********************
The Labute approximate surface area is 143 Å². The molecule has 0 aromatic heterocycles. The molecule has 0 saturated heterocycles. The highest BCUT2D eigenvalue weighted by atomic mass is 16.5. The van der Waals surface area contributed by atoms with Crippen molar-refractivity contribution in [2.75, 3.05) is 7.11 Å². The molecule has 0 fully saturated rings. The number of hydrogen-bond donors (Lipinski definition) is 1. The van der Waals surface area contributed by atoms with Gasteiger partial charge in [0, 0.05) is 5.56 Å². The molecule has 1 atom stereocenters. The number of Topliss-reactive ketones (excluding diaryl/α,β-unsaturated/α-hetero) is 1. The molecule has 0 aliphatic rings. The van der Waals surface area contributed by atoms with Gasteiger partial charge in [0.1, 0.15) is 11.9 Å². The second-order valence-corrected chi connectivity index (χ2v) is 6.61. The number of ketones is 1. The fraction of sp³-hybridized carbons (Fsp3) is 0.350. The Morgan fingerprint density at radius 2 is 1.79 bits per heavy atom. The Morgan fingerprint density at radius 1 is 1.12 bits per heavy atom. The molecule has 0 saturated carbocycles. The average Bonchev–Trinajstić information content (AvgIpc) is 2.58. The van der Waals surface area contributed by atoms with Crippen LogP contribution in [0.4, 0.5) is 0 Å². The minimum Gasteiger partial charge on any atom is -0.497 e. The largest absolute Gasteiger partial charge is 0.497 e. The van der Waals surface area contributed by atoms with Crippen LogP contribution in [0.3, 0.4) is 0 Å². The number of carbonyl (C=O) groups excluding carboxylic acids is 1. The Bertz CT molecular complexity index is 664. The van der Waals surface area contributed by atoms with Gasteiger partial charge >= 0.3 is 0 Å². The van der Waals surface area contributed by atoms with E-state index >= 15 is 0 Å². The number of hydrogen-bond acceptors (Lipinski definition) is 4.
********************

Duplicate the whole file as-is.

The Labute approximate surface area is 143 Å². The molecule has 0 aromatic heterocycles. The molecule has 0 saturated heterocycles. The highest BCUT2D eigenvalue weighted by atomic mass is 16.5. The van der Waals surface area contributed by atoms with Crippen molar-refractivity contribution in [2.75, 3.05) is 7.11 Å². The molecule has 0 fully saturated rings. The number of hydrogen-bond donors (Lipinski definition) is 1. The van der Waals surface area contributed by atoms with Gasteiger partial charge in [0, 0.05) is 5.56 Å². The molecule has 1 atom stereocenters. The number of Topliss-reactive ketones (excluding diaryl/α,β-unsaturated/α-hetero) is 1. The molecule has 0 aliphatic rings. The van der Waals surface area contributed by atoms with Gasteiger partial charge in [0.1, 0.15) is 11.9 Å². The second-order valence-corrected chi connectivity index (χ2v) is 6.61. The number of ketones is 1. The fraction of sp³-hybridized carbons (Fsp3) is 0.350. The Morgan fingerprint density at radius 2 is 1.79 bits per heavy atom. The Morgan fingerprint density at radius 1 is 1.12 bits per heavy atom. The molecule has 0 saturated carbocycles. The average Bonchev–Trinajstić information content (AvgIpc) is 2.58. The van der Waals surface area contributed by atoms with Crippen LogP contribution in [0.4, 0.5) is 0 Å². The minimum Gasteiger partial charge on any atom is -0.497 e. The largest absolute Gasteiger partial charge is 0.497 e. The van der Waals surface area contributed by atoms with Crippen LogP contribution in [0.3, 0.4) is 0 Å². The number of carbonyl (C=O) groups excluding carboxylic acids is 1. The Bertz CT molecular complexity index is 664. The van der Waals surface area contributed by atoms with Gasteiger partial charge >= 0.3 is 0 Å². The van der Waals surface area contributed by atoms with E-state index >= 15 is 0 Å². The number of hydrogen-bond acceptors (Lipinski definition) is 4.